Saturday, February 02, 2008

Oh, and as far as the inner geek thing, I do have an R-390 receiver that I actually found in a dumpster. All I have to do with it is put a plug on the end of the electrical cord--for some reason somebody cut the plug off before pitching it in the dumpster--and hook it up to an antenna of some sort. I've already used window screens as antennas for receivers, so that's no big project, and attaching a new plug is easy. I'll have to rig up a speaker, too, but again, that's not a big deal.

The R-390, for what it's worth, was the absolute best AM receiver of its era. Suffer through an anecdote--I was in the National Cryptologic Museum a few years ago (there's the "inner geek" thing again), looking at one while a kind of loud and braggart sort of guy was showing a friend of his around and proceeded to lecture about how he had used this radio to do this and that. Only problem was that he called it something else (I forget), and the R-390 doesn't transmit. It only receives. I used the R-390 and have one in my basement, so I knew full well what I was looking at. I kept my mouth shut, but he reminded me of the guy I once listened to at a ski resort who was talking loudly on his cell phone and said "Let me pull off to the side of the slope" while he was sitting at a table eating a burger.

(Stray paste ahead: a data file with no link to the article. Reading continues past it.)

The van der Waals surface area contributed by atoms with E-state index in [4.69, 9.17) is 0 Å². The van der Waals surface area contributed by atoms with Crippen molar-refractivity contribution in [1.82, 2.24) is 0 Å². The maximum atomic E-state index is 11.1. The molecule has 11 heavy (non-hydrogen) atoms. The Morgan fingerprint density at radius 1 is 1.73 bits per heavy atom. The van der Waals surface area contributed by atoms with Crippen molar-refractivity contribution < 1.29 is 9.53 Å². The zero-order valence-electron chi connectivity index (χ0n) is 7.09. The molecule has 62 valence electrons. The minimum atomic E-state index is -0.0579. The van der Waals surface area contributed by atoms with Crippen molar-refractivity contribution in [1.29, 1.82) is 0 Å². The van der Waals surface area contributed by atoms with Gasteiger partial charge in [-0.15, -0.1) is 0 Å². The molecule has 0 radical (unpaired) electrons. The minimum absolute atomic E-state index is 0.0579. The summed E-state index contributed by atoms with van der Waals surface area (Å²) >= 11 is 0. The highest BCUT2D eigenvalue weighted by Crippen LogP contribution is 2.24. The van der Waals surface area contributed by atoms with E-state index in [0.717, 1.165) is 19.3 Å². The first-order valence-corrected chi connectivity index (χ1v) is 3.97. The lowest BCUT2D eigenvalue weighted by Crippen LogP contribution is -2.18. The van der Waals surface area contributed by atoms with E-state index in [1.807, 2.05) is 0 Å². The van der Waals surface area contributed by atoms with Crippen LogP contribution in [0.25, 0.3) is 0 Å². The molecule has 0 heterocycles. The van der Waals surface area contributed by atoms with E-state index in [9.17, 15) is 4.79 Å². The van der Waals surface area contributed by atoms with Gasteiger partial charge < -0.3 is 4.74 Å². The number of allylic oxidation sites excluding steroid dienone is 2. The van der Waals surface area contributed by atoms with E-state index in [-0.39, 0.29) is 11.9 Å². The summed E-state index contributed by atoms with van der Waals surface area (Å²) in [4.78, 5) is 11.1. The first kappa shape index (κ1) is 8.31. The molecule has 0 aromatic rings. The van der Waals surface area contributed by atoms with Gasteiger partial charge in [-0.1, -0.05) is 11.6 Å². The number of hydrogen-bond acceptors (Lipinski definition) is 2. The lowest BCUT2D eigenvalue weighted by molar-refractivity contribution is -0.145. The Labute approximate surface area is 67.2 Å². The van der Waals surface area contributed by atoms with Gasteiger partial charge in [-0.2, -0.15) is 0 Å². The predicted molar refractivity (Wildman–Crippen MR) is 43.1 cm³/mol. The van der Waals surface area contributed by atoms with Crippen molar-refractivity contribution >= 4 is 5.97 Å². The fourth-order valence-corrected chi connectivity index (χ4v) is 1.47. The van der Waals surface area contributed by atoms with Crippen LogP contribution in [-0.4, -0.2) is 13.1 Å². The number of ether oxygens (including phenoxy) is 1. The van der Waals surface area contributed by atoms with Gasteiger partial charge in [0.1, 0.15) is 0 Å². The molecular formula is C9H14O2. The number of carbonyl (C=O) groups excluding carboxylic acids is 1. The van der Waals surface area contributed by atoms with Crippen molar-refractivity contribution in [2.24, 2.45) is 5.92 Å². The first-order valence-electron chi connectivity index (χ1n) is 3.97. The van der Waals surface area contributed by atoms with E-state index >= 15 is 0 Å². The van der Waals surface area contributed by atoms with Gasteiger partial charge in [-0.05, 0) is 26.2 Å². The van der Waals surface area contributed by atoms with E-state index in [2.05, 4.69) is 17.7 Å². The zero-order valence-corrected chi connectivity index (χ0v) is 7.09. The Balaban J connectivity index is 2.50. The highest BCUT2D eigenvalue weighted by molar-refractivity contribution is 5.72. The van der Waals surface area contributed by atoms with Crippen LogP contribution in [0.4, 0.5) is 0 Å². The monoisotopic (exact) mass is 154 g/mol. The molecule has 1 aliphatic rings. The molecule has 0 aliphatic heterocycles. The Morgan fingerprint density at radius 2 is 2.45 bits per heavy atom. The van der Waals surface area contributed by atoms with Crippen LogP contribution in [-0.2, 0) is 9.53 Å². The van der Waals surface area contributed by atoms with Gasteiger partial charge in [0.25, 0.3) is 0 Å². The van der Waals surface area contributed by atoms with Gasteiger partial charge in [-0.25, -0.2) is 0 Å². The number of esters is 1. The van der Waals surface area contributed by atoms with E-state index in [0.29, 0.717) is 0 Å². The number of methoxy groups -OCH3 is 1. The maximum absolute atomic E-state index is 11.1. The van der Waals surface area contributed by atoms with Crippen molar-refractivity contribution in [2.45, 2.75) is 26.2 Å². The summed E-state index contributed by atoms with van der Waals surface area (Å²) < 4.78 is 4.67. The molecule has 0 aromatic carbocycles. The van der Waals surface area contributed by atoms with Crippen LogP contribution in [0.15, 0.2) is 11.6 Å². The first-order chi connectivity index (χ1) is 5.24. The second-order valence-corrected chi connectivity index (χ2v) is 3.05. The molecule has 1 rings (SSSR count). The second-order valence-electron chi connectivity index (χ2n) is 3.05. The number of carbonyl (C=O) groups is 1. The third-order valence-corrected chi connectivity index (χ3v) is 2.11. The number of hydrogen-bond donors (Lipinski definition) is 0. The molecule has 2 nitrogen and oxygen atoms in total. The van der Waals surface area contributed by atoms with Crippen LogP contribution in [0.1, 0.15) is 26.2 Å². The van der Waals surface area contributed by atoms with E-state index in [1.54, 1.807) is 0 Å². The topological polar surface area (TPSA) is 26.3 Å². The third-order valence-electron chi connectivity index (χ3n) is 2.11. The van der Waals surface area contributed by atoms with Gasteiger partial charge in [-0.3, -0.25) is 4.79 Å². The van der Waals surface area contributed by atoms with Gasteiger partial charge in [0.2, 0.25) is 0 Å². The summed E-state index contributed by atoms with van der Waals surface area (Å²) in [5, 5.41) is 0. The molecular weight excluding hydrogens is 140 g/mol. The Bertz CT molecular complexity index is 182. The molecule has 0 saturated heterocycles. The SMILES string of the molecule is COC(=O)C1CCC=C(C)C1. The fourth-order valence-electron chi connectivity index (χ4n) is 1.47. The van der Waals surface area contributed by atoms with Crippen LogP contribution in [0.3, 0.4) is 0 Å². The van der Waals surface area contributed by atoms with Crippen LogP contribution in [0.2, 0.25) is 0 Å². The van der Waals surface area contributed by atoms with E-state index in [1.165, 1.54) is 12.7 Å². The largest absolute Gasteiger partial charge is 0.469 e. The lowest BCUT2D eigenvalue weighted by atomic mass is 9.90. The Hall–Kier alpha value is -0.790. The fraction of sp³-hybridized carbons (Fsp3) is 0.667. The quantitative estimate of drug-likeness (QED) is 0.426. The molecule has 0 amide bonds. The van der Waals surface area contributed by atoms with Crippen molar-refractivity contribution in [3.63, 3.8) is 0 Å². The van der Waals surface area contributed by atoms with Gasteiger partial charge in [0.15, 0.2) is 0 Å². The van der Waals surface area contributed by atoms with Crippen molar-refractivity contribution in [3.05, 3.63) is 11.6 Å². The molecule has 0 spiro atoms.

Things have changed with the advent of satellite communications, but there used to be a whole lot of neat stuff to listen to on the AM band--merchant ships and so on--and I'll bet there's still a lot going on.

Only problem is the R-390 weighs about as much as a small elephant, so just dropping it on the kitchen table for an evening of plying the AM spectrum isn't really an option. Not if I want to stay married.

I'll have to give this one some thought. Might be a good thing to work some of the Scouts through radio merit badge, though.

And this whole train of thought led me back to Morse Code. I've made two unpleasant discoveries in the last 30 days--neither playing clarinet nor listening to Morse Code are like the proverbial riding a bicycle. I used to good at both, and I currently am horrendous at both.

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